If you're one of the millions of fans who tunes into sports talk radio, chances are you've heard a lot of trash talk this week about Albert Haynesworth, the Washington Redskin's star nosetackle who has refused to practice for health reasons. The majority view on Haynesworth – proffered by fat guys sitting in air conditioned studios, natch – is that he's a spoiled brat who should quit moaning and hit the field.
This is invariably the message that gets sent when it comes to professional athletes. The ones who "play through pain" are heralded as paragons of manly virtue. It's a deceptive, dangerous message that hits home with the legions of high school athletes – football players, in particular – many of whom are now returning from their summer vacations to a world of vicious two-a-days.
A case in point: the two dozen young men who were admitted to a Portland-area hospital last week. All of them were players on the McMinnville High School football team, who had taken part in a weeklong immersion camp conducted by a new head coach. Three of the boys had to have emergency surgery to relieve swelling in their arms.
In fact, the players were suffering from exactly the same condition as Haynesworth, rhabdomyolysis, a breakdown of muscle cells tied to intense exercise in hot environments, that can cause severe kidney damage. Why? Among other factors, the team had spent time training in a room with a temperature of 115 degrees.
Here's how one of them, 17-year-old Brent Cordie, characterized the situation: "I was trying to prove to the coaches I can push myself to the max. I wanted to be one of the 11 on Friday night."
Pundits have been quick to lay blame in McMinnville, saying, in essence, protect those poor chil'runs!
But every year high school football players eagerly subject themselves to injuries ranging from heat exhaustion to torn ligaments to concussions and spinal injuries. They are encouraged in this endeavor not just by overzealous coaches, but an entire culture of athletic worship that sanctions behaviors that would be seen, in almost any other context, as child abuse.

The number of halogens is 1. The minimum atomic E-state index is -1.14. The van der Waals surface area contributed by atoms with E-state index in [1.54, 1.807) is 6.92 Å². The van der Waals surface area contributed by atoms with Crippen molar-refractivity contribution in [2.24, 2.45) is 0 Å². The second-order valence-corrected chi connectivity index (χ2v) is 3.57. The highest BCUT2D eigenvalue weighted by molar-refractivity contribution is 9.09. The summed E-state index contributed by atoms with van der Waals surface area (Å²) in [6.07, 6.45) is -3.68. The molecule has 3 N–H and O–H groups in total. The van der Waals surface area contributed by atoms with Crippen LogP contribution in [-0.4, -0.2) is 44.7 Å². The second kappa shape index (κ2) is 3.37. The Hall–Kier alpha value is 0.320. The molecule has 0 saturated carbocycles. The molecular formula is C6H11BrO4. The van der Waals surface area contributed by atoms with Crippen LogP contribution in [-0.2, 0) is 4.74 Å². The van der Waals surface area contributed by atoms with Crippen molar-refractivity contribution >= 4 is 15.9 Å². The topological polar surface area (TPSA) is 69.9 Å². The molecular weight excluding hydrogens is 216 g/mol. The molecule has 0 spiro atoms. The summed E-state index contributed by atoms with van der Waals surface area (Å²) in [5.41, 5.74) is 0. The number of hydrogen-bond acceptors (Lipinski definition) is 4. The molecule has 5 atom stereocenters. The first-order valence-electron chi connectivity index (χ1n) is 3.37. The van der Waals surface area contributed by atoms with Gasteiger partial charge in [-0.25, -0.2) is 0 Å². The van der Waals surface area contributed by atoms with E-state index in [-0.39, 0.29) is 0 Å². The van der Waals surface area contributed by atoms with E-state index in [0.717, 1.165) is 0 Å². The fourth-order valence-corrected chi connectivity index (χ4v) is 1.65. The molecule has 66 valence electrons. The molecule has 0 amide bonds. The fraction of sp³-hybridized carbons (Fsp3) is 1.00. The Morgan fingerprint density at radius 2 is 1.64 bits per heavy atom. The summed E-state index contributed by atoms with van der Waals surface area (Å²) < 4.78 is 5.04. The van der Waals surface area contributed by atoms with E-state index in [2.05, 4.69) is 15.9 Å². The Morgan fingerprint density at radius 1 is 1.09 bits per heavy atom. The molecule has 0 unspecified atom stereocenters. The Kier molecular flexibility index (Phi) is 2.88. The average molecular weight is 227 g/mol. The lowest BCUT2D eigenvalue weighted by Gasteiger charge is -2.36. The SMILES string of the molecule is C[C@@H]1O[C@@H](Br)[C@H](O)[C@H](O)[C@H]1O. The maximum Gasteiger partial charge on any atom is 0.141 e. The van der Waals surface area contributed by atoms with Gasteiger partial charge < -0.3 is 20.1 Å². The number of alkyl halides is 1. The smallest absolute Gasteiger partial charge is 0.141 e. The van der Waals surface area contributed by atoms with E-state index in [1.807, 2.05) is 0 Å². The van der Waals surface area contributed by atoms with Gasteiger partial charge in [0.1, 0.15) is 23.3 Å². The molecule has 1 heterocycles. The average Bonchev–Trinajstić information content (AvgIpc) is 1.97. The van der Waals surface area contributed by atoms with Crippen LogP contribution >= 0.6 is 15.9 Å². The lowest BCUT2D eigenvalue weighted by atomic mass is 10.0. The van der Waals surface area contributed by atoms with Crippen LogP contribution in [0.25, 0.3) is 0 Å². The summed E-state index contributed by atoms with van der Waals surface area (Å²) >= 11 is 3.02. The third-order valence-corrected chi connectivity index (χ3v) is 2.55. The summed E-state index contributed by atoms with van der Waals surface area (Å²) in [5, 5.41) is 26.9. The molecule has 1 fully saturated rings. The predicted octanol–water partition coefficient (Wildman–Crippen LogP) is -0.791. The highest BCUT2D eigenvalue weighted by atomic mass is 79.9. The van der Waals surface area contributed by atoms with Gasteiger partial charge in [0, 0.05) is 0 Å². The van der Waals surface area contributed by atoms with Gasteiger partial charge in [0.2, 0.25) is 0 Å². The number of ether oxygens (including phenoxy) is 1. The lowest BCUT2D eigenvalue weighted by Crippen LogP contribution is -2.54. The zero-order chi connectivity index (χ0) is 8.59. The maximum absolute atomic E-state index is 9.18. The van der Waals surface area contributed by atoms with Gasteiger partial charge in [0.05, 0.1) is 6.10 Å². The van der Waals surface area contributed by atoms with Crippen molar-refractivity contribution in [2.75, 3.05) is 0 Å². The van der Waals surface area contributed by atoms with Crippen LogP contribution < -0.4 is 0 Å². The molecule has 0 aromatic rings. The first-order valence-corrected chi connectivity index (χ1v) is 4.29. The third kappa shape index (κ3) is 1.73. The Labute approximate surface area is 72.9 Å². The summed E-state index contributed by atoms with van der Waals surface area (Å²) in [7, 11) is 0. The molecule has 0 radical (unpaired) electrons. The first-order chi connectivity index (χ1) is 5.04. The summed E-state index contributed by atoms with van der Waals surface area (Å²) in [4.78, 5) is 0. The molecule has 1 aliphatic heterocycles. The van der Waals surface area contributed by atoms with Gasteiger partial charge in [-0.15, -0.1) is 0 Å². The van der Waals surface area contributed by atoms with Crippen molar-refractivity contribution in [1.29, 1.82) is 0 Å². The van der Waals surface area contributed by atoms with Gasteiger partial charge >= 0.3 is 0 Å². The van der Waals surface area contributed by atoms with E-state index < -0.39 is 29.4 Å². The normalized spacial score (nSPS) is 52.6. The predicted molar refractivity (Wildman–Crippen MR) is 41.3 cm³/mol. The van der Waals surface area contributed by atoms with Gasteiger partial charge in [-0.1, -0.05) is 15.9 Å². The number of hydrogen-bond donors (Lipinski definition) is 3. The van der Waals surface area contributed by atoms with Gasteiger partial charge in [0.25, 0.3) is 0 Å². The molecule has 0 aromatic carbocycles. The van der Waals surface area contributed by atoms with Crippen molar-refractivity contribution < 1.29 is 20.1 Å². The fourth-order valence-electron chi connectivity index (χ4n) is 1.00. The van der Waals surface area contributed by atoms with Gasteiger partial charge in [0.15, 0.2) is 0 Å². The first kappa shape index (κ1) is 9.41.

Buzz Bissinger, who wrote the definitive account of high school football, "Friday Night Lights," recently wrote a wrenching piece highlighting the tragedy of high school players who suffer paralyzing injuries. "The game's violence will continue because that's exactly why we like it, our gladiatorial lust still intact 16 centuries after the Romans," Bissinger observes.
Does anyone else here smell a double standard?
Given the obsession with protecting children from harm – in the form of peanut allergens, sexual predators, and so on – wouldn't concerned parents and politicians want to transfer some of that vigilance to a sport that results in children getting disfigured and killed? That is, in fact, predicated on what Bissinger accurately characterizes as "gladiatorial lust"? (I mean, Michael Vick was made a pariah for conducting dog fights. What does that say about those of us who get off on watching kids deck each other?)
But this is how our culture operates. We scold violence out of one side of our mouth, and cheer for blood out of the other.
The hit TV series based on Bissinger's own book is the quintessential example. Way back in the pilot episode, the star quarterback suffered a paralyzing spinal injury. The next week, his teammates were back in action, ready to "play through the pain" and prove themselves in battle. And we were there to watch – and cheer.